Although many of the concepts in this book apply to any form of poker, this book isn’t a  general poker book it’s about Hold’Em, a particular form of poker that has gained   tremendous popularity in North America and Europe. 

  This popularity probably originated in the no-limit Hold’Em championship event held at   Binion’s Horse-shoe in Las Vegas every May.

  It was originally called Texas Hold’Em.  The origins are obscure but the game probably   began in the old private cardrooms of South Texas. 

  One of the features of the game is that it’s typically played with ten players.  Because   each player only gets stwo unique cards, the other cards are community cards placed   faceup on the table.

  You could play as many as twenty-two players if you could get that many around a table. You seldom see more than ten at a table in a casino game.  I’ve played with as many as   fourteen in private games.

  Why Hold’Em ?

  Why should you choose Hold’Em as your game and not Seven Stud, Five Card Draw,  Omaha, or some other poker game?

  First, Hold’Em is a much simpler game than any of the forementioned poker variations.  In   Seven Stud you have to pay close attention to the cards that have been played and what   was folded. 

  It requires a great deal of memorizing something that is not easy to do given the pace of the game in a cardroom, especially for a beginner. 

  Five Card Draw also requires that you remember which player took how many cards.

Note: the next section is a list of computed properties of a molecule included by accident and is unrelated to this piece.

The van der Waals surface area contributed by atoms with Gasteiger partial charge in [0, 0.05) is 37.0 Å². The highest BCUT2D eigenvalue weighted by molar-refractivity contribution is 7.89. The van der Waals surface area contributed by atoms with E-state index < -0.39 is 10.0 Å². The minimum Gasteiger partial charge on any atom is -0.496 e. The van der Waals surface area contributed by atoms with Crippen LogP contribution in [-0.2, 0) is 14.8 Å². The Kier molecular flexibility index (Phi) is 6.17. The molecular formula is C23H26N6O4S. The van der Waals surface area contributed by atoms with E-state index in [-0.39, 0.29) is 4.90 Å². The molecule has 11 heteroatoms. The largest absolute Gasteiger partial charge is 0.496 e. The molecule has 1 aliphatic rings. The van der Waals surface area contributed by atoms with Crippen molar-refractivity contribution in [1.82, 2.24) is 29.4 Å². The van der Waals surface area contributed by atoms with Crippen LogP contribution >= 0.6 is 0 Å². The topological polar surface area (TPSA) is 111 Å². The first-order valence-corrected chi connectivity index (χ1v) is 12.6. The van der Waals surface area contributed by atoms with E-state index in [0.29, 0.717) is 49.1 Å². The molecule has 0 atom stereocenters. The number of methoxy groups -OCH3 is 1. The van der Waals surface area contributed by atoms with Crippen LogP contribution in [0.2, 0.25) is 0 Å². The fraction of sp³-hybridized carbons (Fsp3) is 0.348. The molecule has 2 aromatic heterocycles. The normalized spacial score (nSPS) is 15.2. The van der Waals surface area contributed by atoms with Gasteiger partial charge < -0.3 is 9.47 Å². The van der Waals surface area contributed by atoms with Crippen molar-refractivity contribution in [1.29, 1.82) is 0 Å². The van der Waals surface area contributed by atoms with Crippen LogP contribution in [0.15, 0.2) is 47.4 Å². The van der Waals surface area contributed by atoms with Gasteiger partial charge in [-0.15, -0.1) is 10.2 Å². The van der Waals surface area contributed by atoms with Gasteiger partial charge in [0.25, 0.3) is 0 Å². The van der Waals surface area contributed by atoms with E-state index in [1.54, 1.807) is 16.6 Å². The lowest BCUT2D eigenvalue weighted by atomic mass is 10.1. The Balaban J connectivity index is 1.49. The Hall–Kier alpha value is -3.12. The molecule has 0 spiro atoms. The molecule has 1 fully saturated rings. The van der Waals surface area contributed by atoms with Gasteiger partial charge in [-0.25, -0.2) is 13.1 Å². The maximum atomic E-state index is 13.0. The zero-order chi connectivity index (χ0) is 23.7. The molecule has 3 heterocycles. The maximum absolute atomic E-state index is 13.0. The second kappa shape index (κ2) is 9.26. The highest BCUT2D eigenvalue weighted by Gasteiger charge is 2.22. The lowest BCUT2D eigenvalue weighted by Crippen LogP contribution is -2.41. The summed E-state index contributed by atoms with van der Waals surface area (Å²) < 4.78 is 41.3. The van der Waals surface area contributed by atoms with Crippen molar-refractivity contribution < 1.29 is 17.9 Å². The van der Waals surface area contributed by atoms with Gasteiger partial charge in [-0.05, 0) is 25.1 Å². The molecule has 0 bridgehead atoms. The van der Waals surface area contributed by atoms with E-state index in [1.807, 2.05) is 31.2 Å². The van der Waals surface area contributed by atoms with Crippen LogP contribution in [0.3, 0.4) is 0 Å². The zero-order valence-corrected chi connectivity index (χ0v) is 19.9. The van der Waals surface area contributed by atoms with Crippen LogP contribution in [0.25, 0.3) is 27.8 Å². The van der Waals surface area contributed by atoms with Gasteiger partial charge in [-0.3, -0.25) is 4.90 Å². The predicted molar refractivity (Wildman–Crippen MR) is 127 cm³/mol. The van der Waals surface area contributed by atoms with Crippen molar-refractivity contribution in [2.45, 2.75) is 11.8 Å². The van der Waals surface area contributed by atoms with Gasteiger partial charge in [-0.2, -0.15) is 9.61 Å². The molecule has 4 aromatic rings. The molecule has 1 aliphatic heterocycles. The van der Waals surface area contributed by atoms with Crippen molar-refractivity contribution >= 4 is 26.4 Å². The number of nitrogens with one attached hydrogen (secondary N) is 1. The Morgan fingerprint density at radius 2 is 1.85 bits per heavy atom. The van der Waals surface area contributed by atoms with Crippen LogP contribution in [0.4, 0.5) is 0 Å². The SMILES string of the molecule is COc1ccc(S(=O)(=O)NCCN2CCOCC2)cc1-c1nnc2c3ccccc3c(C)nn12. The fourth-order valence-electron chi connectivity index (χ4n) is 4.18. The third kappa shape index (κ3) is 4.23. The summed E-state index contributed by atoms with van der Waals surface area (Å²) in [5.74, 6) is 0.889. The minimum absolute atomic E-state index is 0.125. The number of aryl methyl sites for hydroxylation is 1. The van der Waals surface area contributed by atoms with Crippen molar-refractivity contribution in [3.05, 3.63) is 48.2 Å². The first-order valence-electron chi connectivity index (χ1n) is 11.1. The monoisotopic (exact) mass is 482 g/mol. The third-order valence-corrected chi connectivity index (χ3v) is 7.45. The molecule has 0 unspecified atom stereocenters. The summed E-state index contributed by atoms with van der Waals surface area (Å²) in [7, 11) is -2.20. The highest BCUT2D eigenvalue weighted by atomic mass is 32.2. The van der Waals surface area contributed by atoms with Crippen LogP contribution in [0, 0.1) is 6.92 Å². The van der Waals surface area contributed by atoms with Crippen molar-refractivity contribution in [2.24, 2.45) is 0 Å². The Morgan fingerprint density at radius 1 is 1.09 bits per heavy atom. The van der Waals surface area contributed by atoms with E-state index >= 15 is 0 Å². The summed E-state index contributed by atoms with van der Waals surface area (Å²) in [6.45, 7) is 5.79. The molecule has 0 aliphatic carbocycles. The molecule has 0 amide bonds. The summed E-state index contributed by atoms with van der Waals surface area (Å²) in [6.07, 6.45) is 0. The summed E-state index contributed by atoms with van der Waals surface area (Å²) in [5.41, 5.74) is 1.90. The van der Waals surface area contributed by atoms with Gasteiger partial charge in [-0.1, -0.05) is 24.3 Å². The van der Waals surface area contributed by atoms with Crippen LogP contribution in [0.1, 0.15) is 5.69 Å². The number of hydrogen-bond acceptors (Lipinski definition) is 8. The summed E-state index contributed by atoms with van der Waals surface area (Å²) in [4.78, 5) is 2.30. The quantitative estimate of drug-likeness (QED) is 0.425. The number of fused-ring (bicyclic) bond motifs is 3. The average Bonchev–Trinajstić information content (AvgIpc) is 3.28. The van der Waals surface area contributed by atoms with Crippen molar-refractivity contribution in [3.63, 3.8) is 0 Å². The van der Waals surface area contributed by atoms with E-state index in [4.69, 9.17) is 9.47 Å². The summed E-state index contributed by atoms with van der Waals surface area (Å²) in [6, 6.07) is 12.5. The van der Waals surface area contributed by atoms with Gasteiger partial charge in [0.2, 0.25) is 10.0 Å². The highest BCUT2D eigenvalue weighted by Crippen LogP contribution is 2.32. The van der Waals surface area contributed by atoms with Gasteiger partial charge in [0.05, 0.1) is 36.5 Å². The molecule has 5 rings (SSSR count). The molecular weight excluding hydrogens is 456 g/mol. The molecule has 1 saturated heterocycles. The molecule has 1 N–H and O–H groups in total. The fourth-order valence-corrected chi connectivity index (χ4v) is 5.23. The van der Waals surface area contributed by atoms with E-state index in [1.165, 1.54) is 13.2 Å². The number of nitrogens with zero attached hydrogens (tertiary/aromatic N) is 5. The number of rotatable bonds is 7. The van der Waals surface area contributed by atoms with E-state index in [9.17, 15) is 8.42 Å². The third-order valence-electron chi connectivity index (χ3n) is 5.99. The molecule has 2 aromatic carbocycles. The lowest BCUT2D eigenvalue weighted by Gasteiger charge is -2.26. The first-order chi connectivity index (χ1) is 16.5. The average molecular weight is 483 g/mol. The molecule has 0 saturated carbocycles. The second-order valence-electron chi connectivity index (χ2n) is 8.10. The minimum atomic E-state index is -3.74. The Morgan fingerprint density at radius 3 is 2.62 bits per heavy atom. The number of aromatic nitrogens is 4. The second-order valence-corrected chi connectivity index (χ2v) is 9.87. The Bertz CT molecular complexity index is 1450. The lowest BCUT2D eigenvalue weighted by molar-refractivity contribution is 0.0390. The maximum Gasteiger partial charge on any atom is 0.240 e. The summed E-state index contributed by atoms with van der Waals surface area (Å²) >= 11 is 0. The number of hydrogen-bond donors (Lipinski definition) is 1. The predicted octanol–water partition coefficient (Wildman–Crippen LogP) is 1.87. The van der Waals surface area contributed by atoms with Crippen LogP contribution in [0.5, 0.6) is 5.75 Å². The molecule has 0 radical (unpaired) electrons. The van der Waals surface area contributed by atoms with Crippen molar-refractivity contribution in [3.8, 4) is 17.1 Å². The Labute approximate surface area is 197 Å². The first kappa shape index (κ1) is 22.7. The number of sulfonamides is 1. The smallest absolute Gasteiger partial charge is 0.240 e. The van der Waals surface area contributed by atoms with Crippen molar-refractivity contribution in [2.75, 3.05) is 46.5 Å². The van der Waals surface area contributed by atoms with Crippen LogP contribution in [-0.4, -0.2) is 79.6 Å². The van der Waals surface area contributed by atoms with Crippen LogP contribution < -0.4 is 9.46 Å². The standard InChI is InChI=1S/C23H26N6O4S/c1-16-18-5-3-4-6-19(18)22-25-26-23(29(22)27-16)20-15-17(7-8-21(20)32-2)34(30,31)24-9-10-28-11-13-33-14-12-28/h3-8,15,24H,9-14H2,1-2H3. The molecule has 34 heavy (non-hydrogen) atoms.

Omaha requires that you keep in mind that two of the four cards in your hand must be used   with three community cards to make your hand. 

  Omaha requires that you keep in mind that two of the four cards to make your hand. 

  This is something that can easily be confused in the fast-paced atmosphere of the cardroom,   where players think they have a hand only to find out at the showdown that a card on the   board or in their hand is not valid in making their hand. 

  Hold’Em only requires that you know what you have in your two-card hand and how it   meshes with what is on board. 


  There are no discards, folded cards, or anything else to memorize, nor are there extraneous cards that can cause confusion.

  Second, during any given hand in Stud the position of the bettor varies with the high hand, but in Hold’Em, the position of the bettor doesn’t vary during a hand. 

  If you know that your position will not change, it allows you to play your position to its   maximum effectiveness.

  Third, in a Hold’Em game, more players will stay in the game as opposed to Stud or Draw. This is chiefly because there are usually ten or eleven players as opposed to seven or eight   in Stud or Draw; additionally, because of the five community cards, the hands are more   promising to more players. 

  Because more people tend to stay in the game, it yields bigger pots.  Of course, with bigger   pots you have a better chance to make more money.  One winning hand in Hold’Em can   make up for hours of lost blinds and folded hands.

  Fourth, it is a much quicker game than most other poker variations. 

  For instance, you can play nearly twenty hands of Hold’Em in the same amount of time it  would take to play ten hands of Seven Card Stud.

  With the faster turnover of the cards, it gives you more opportunities to win.Fifth, it’s just  more fun.


why play poker ? / unique features of poker / poker versus other casino games

keeping score with money / the basics of poker / mathematics of poker

growth and change in poker / sources for this book


poker brain


ve. If there is just a raise and a call, then you can play any three-flush if your cards are live. However, if your three-flush is small and two of your suit are out, you usually should throw your hand away. To play a three-flush with two of your suit elsewhere on the board usually requires big cards. Sometimes it is correct to raise with your three-flush even when you canno